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Process several billion records from Redshift using custom logic

I want to apply custom logic over dataset placed in Redshift. Example of input data:

userid, event,  fileid, timestamp, ....
100000, start,  120,    2018-09-17 19:11:40
100000, done,   120,    2018-09-17 19:12:40
100000, done,   120,    2018-09-17 19:13:40
100000, start,  500,    2018-09-17 19:13:50
100000, done,   120,    2018-09-17 19:14:40
100000, done,   500,    2018-09-17 19:14:50
100000, done,   120,    2018-09-17 19:15:40

This means something like:

file 120:  start-----done-----done-----done-----done 
file 150:                      start-----done   
time    :  11:40----12:40----13:40-----14:40-----15:40

But it should looks like

file 120:  start-----done-----done 
file 150:                      start-----done   
time    :  11:40----12:40----13:40-----14:40-----15:40

The file 120 has been interrupted once the file 150 has been started

Keep in mind that a lot if different users here and many different files.

Cleaned data should be:

userid, event,  fileid, timestamp, ....
100000, start,  120,    2018-09-17 19:11:40
100000, done,   120,    2018-09-17 19:12:40
100000, done,   120,    2018-09-17 19:13:40
100000, start,  500,    2018-09-17 19:13:50
100000, done,   500,    2018-09-17 19:14:50

It shouldn’t be able to have multiple concurrent files at once for same user. So after second one has started, events from first one should not be removed from current dataset.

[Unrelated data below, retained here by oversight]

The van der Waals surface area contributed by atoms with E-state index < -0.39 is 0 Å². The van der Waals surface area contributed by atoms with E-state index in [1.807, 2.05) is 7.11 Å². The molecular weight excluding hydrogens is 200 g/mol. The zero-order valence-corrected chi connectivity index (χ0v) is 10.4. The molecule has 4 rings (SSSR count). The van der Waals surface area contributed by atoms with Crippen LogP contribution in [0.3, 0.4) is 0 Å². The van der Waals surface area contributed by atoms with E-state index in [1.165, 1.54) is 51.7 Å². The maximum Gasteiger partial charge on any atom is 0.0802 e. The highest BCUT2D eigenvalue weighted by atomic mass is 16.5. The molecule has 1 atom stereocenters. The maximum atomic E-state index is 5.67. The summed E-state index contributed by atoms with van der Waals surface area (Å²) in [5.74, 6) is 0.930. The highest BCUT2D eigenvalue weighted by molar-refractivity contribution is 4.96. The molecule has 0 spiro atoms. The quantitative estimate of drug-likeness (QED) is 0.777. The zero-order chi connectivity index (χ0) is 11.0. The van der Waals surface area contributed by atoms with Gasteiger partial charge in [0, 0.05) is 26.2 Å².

The code is simple but on python and it’s easy scalable for Google Dataflow, for example, but moving 100GB+ from AWS to GC is not good idea.

Question #1: Is it possible to do it on SQL (using postgres/redshift specific features) or better to use Spark? (but not sure how to implement it there)

Question #2: Any suggestion on maybe better to use AWS Batch or whatever, cause with apache beam – it’s easy and pretty much obvious, but how AWS Batch works and how to divide the dataset on chunks (like group per user) – it’s a big question. My suggestion is to somehow unload data from redshift into S3 bucket but divide it in manner separate file=user, then if aws batch supporting this – just feed the bucket and each file should be processed concurrently on already created instances. Not sure if this is makes sense.

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Answer

If you want to remove rows where the fileid does not match the most recent start for the user, you can use lag(ignore nulls):

select t.*
from (select t.*,
             lag(case when event = 'start' then file_id end ignore nulls) over (partition by userid order by timestamp) as start_fileid
      from t
     ) t
where event = 'start' or start_fileid = fileid;
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